World Financial Group Continental Cup 2012 Day 2 Update

Team World has extended their lead to 66 points over Team North America with 42 after the second day of competition at the 2012 World Financial Group Continental Cup in Langley, Canada.

Photo: WCF/CCA/Michael Burns

But there is still all to play for as the big points-winning games begin in earnest on Saturday.

“It’s very close still so it makes it exciting for the fans and the curlers,” resumed Team North America Captain Julie Skinner. “But if we asked the players they would probably say they weren’t performing up to their best just yet, but it is a long four days so we are hoping to learn from our performance and hopefully improve. There’s a lot more points left on the table.”

Team North America has yet to win a round outright in this year’s event which pitches the top curlers in North America against the best players in the rest of the world.

Following an exciting round of men’s team games on Friday evening, Team World Captain David Hay said: “it looked like we would get all 18 points but then we slipped back. In the end we are delighted to split the points with the North Americans - nine points each - because we could have been in a lot of trouble there.”

And it was Sweden’s Niklas Edin who got in trouble when he lost a 4-1 lead over Canada’s Glenn Howard. Edin missed his last stone take-out in the sixth end to let Howard make a raise-back to get four shots and a 5-4 lead in the game for the first time. A steal of one in the seventh end sealed a 6-4 win for Howard and North America.

Pete Fenson and his US team got off to a great start with a deuce in the first end and kept the game over Thomas Ulsrud’s European Champions from Norway throughout. The North Americans played very solidly and held Ulsrud to a 4-2 deficit with last stone advantage going home in the eighth end. Ulsrud grabbed two in the eighth end with his last stone take-out for what had looked an unlikely 4-4 tied result.

“It was not easy at all,” said Ulsrud after the game. “A draw for us here felt like a victory, we were struggling straight out of the gates. He was ahead for the whole game and we managed to tie it up – so that’s a good feeling for us. But I know the feeling Pete Fenson has now, it was the same feeling for us yesterday against Glenn Howard.”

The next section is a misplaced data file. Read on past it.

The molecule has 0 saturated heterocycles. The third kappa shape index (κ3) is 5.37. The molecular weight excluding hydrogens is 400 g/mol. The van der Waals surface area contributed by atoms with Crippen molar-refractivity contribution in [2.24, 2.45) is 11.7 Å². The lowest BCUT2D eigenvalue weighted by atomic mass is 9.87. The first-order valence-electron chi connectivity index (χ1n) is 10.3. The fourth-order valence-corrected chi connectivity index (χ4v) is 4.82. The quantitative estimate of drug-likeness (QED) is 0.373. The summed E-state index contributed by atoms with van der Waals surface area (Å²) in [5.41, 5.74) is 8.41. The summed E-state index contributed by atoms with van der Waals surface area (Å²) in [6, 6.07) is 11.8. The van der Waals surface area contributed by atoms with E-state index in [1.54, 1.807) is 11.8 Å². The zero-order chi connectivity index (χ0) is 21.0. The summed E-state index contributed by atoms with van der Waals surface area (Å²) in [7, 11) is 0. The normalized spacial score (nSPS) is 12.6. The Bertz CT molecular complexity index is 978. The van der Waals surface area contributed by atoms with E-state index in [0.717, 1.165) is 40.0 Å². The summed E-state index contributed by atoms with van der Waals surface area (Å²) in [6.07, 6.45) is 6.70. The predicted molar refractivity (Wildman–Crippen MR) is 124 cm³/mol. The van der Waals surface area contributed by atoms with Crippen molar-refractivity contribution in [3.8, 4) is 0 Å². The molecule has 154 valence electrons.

The only bright light for Team World came from the Scots. Tom Brewster got a 3-0 advantage over Winnipeg’s Jeff Stoughton after two ends, but gave up the lead losing three in the third end. Two more shots in the fourth end put them ahead again, but Stoughton never gave up and got back to a 6-6 tied game after the seventh end. Brewster managed to keep things clear going down the last and had a straightforward draw for one and a 7-6 win.

In the afternoon’s mixed doubles games, Team World swept up all the points (18 in total).
Scotland’s Eve Muirhead showed her strength when she teamed up with Sweden’s Fredrik Lindberg to jump to a 4-0 lead after two ends stealing two points in the second end. The advantage moved to 7-0 by the fourth end break. North America’s Ben Hebert and Stefanie Lawton staged a great fightback but they eventually lost out 8-7.

Scotland’s Greg Drummond and Anna Sloan also led early in the game with a 5-1 score at the break. They were facing Amber Holland (Canada) and Joe Polo (USA) and although the North American duo narrowed the score to 7-5 after seven ends, again the advantage was too great for them.